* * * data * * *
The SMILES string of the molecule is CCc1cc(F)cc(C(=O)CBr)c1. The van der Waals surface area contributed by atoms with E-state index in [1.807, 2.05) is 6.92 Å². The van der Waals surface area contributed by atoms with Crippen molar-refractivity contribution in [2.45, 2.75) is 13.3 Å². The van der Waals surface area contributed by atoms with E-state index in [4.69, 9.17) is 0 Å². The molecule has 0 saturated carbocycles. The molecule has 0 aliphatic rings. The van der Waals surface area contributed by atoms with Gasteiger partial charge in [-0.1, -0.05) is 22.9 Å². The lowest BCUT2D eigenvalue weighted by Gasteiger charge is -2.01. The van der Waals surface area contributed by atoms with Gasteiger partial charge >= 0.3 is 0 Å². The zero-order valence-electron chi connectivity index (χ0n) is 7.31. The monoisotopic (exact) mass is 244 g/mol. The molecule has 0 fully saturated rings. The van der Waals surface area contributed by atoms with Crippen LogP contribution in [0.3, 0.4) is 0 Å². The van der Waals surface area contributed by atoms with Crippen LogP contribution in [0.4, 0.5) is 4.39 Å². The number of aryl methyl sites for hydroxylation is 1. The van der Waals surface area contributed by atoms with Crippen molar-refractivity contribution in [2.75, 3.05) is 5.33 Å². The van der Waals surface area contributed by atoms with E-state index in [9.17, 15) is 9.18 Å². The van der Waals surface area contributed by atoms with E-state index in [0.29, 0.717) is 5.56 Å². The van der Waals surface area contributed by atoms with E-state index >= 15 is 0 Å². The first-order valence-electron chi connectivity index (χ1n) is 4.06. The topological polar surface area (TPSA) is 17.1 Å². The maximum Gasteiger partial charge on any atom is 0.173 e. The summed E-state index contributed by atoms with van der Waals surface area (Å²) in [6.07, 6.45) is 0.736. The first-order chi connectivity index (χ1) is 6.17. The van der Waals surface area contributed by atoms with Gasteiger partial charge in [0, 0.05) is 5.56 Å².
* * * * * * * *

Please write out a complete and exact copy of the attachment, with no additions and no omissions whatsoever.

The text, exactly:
The SMILES string of the molecule is CCc1cc(F)cc(C(=O)CBr)c1. The van der Waals surface area contributed by atoms with E-state index in [1.807, 2.05) is 6.92 Å². The van der Waals surface area contributed by atoms with Crippen molar-refractivity contribution in [2.45, 2.75) is 13.3 Å². The van der Waals surface area contributed by atoms with E-state index in [4.69, 9.17) is 0 Å². The molecule has 0 saturated carbocycles. The molecule has 0 aliphatic rings. The van der Waals surface area contributed by atoms with Gasteiger partial charge in [-0.1, -0.05) is 22.9 Å². The lowest BCUT2D eigenvalue weighted by Gasteiger charge is -2.01. The van der Waals surface area contributed by atoms with Gasteiger partial charge >= 0.3 is 0 Å². The zero-order valence-electron chi connectivity index (χ0n) is 7.31. The monoisotopic (exact) mass is 244 g/mol. The molecule has 0 fully saturated rings. The van der Waals surface area contributed by atoms with Crippen LogP contribution in [0.3, 0.4) is 0 Å². The van der Waals surface area contributed by atoms with Crippen LogP contribution in [0.4, 0.5) is 4.39 Å². The number of aryl methyl sites for hydroxylation is 1. The van der Waals surface area contributed by atoms with Crippen molar-refractivity contribution in [2.75, 3.05) is 5.33 Å². The van der Waals surface area contributed by atoms with E-state index in [9.17, 15) is 9.18 Å². The van der Waals surface area contributed by atoms with E-state index in [0.29, 0.717) is 5.56 Å². The van der Waals surface area contributed by atoms with E-state index >= 15 is 0 Å². The first-order valence-electron chi connectivity index (χ1n) is 4.06. The topological polar surface area (TPSA) is 17.1 Å². The maximum Gasteiger partial charge on any atom is 0.173 e. The summed E-state index contributed by atoms with van der Waals surface area (Å²) in [6.07, 6.45) is 0.736. The first-order chi connectivity index (χ1) is 6.17. The van der Waals surface area contributed by atoms with Gasteiger partial charge in [0, 0.05) is 5.56 Å².